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Abstract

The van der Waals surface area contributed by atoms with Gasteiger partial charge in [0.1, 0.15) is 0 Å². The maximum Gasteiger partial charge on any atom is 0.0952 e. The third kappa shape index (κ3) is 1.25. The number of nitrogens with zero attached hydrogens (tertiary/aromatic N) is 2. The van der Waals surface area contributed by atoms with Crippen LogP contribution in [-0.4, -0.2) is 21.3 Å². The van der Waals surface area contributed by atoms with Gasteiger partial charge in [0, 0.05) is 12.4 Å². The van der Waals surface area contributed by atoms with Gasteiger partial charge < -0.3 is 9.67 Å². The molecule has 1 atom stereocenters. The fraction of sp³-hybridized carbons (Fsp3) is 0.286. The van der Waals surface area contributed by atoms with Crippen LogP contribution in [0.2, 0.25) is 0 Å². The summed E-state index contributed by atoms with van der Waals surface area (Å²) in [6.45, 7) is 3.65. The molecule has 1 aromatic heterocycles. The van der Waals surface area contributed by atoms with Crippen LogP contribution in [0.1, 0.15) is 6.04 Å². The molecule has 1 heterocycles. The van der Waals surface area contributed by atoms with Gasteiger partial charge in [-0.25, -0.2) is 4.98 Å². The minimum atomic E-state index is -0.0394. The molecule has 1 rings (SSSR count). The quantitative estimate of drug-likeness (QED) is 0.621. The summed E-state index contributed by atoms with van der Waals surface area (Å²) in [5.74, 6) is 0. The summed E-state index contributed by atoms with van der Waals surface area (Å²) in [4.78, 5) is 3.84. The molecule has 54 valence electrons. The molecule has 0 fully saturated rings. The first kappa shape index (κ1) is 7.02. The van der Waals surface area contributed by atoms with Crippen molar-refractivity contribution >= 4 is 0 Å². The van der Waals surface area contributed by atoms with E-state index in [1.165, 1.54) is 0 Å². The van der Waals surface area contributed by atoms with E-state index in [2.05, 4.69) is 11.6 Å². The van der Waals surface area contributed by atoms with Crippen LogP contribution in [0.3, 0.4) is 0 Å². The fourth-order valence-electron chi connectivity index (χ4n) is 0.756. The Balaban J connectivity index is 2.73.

Questions have been raised regarding the economic costs of food-and-mouth disease (FMD) outbreak in the United States. This analysis examines how welfare changes are measured and argues that they must be decomposed by groups. Producers with animals quarantined and slaughtered because of FMD measure their welfare change using lost sales. Producers not quarantined measure their welfare change using producer surplus. The change in national sales revenue is accurate when the supply elasticity is low. Welfare changes for consumers also must be decomposed because the change in aggregate consumer surplus hides important shifts in welfare among groups of consumers.

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